Everyone probably knows what photosynthesis is. Everyone also probably knows, that plants are capable of photosynthesis. Also algae. And let’s not forget bacteria, the “inventors” of photosynthesis. But have you ever thought about why there are no photosynthetic animals? Or wondered, if there were any?
The truth is, that for most animals, photosynthesis is very inconvenient as a means of obtaining energy for various reasons. For example, we spend much of the day in the shade, as most animal
species do, and we have a very small surface area for gaining enough energy from sunlight.
But as we all know, for every rule there are some exceptions.
How do they do it?
There is not one particular way in which animals photosynthesize, or how they learn it. Every species has it’s own strategy to gain energy from the sun, some more efficient than the others. What
is common for some of the, otherwise completely unrelated species, is the act of stealing genes from another organism giving it the ability to photosynthesize.
You may also ask - why have I never noticed this, and you try to think if you have ever seen a green animal lying in the sun that might have been photosynthesizing.
So, which animals can photosynthesize and where do they live? I have chosen four species that I consider to be the most interesting, and now you have the opportunity to learn something about how they gather sunlight and turn it into the energy.
The pea aphid, or Acyrthosiphon Pisum in Latin, is a little bug that is interesting in the fact that it can photosynthesize, but also in how it reproduces - in the spring and summer the female gives birth to living offspring from unfertilized eggs, which are basically their clones, but in the autumn they reproduce sexually laying eggs that remain unhatched until the next spring.
But how is it possible that in addition to giving birth to it’s own clones, and not needing males for most of the year, it can also photosynthesize?
The answer is, in fact, very simple. This little animal, some time ago, stole a fungal gene giving it the ability to produce the pigment carotenoids, which enable the aphid to feed on sunlight. This is visible especially in orange-coloured aphids, which have the highest ATP (adenosine triphosphate - a source of energy) levels in direct sunlight.
Another insect, the oriental hornet, or Vespa Orientalis, if you like, has developed a completely different photosynthetic apparatus. It is the structure of its skin, called the cuticle, which gives it the ability to harvest the sunlight. This very sophisticated mechanism traps the sunlight so it can not bounce off the hornet’s body, and a pigment, called xanthopterin that the hornet has in the yellow coloured part of it’s body, converts the sunlight directly into electrical energy.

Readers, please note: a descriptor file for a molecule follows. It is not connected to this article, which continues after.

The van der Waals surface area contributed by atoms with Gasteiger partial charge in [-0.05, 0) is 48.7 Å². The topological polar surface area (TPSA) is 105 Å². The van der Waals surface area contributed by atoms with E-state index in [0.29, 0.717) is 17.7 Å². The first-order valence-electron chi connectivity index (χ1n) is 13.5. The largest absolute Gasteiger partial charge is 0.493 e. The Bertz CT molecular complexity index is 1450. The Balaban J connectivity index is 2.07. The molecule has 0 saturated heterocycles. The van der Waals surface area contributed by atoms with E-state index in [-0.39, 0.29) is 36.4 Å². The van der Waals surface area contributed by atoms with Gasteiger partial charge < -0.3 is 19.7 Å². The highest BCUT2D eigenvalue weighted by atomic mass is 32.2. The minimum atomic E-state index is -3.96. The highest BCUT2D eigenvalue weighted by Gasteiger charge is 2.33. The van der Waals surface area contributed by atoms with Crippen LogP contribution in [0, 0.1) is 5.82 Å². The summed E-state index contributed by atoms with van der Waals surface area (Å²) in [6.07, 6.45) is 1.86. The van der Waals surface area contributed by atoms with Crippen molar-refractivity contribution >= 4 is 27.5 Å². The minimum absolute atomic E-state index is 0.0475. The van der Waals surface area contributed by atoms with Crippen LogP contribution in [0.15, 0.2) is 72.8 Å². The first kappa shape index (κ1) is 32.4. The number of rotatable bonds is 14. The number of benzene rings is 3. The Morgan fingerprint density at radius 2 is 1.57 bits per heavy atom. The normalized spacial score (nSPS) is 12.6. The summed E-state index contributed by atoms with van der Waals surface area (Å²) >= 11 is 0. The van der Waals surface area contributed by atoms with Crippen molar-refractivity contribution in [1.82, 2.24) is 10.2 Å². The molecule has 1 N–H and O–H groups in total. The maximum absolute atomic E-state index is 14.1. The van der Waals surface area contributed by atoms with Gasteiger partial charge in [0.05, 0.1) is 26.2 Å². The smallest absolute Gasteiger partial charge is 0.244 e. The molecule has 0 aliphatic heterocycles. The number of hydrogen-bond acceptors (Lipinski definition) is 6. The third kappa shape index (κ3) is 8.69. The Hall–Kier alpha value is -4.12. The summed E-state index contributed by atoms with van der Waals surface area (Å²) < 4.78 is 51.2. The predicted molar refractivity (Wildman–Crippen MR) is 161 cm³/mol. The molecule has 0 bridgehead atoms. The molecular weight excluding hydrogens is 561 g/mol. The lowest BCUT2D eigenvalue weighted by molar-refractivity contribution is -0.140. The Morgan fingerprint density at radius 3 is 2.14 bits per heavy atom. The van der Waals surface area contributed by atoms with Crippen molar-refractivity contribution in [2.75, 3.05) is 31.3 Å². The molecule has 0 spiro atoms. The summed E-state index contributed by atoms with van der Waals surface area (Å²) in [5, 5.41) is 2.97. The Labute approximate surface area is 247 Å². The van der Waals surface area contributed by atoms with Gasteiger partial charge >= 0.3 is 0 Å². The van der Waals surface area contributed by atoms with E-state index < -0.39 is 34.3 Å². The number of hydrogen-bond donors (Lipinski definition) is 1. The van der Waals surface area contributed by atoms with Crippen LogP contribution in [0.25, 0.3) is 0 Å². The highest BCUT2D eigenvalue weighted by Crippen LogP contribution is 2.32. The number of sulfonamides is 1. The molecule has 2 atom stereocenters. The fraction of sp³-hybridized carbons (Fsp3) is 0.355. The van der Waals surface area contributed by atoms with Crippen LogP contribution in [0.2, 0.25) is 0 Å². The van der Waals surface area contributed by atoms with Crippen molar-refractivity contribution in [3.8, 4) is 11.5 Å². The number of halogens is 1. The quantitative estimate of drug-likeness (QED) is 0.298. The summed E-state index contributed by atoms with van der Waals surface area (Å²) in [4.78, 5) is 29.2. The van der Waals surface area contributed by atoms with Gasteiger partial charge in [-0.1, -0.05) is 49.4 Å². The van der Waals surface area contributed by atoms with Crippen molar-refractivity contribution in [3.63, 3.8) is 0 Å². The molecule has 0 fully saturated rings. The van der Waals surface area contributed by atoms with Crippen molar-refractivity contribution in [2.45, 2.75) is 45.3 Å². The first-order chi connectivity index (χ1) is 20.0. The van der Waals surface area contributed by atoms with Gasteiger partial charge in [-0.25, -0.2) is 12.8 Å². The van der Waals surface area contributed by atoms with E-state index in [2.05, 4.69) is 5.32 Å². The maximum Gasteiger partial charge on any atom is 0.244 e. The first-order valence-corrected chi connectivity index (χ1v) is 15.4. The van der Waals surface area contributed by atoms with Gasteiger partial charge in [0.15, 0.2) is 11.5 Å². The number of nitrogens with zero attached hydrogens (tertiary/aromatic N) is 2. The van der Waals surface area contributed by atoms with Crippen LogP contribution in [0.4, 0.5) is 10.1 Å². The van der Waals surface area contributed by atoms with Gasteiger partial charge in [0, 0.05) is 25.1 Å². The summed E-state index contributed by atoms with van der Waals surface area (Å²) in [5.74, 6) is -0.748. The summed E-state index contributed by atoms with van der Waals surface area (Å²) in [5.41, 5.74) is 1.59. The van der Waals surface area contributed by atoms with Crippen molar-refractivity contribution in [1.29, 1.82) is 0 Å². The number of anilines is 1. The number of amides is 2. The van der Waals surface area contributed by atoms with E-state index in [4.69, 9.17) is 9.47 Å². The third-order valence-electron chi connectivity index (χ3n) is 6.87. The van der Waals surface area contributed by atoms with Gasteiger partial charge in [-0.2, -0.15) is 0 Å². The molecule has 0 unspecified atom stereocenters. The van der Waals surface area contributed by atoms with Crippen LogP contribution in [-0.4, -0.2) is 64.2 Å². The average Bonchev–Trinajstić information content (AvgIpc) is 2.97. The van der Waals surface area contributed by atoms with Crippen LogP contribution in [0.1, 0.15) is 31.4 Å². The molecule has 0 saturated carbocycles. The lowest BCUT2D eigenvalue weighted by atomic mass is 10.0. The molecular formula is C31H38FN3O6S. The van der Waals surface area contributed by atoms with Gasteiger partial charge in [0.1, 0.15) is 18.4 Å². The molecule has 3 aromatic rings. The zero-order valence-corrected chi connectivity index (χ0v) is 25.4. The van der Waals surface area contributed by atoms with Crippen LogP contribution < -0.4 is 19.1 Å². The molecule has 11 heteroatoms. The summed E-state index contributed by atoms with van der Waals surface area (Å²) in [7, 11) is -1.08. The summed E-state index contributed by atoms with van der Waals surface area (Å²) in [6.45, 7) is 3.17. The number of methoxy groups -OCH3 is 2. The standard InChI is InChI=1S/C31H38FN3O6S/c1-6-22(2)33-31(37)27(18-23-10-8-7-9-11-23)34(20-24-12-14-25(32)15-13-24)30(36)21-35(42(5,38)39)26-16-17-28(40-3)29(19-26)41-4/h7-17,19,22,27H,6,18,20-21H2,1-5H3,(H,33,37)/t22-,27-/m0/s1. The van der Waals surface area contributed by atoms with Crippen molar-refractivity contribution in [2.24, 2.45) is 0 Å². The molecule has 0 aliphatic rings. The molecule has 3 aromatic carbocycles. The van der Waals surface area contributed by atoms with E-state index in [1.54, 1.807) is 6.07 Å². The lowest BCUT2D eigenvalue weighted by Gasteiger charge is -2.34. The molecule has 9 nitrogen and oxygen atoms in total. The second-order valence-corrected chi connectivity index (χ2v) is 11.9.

Because of this, the most of the metabolic activity in the hornet’s body is in its cuticle not in the “fat body” that is an equivalent of the liver in most insect species, and also the hornets are the most active around midday, not in the early morning as, for example, bees.
There has also been a hypothesis suggesting that maybe some other insects pose the pigment xanthopterin in their yellow stripes and thus the ability to photosynthesize!
Another, truly exceptional species is the spotted salamander - Abystoma Maculatum, that you might have seen in the woods around our town.
What is so exceptional about this animal is, that it is a photosynthesizing vertebrate, but also HOW it photosynthesizes!
The thing enabling this animal to photosynthesize is, in fact, its extraordinary immune system, that allows a green algae to form a symbiotic relationship with the salamander’s eggs, and allows the algae to live inside the embryo’s own cells, which would not be possible in another vertebrate species, for their immune system would kill the algae.
Though this system might be wonderful, it does not allow the salamander to photosynthesize for a very long time. When it hatches from the egg, the algae dies, and the relationship ends.
Emerald Sea Slug
The most perfect way for animals to feed on sunlight is the one developed by sea slugs. The sea slug, also called Elysia Chlorotica, has developed a way of stealing another animal’s genes, or,
more correctly, the whole chloroplasts, and using them to photosynthesize. This phenomenon is called “kleptoplasty”, and the slug’s victim is a simple green algae called Vaucheria Litorea.
What happens, is that the Elysia eats the algae, getting rid of everything but the chloroplasts, keeping them and their genetic information to carry on photosynthesizing.
Now, you may think, that this can’t be possible! Why?
Because the chloroplasts, despite carrying some genes, posses only fragments of the whole genetic information needed for their function. They, simply said, gave about 90% of their original genes to the nucleus. So the slug, despite having the chloroplasts, should be missing the majority of the information needed for the chloroplasts to function!
But the truth is, that a long time ago, the slugs, piece by piece, stole this needed information, incorporating it into their genome and passing it onto their offspring.
From now on, I hope that the next time you see a salamander you will know that as a little embryo it was feeding on the sunlight, and when you see a bee or a wasp you may contemplate what secrets their yellow strips hide.
I also hope that you will see nature a bit differently in the least, and that you will be able to see its genius and amazing resourcefulness in the ways of procreation, feeding, and basically, in keeping all it’s organisms alive. You also may think twice about how sophisticated and perfect it is.
by Daniela Kročianová
Year 1, Issue 2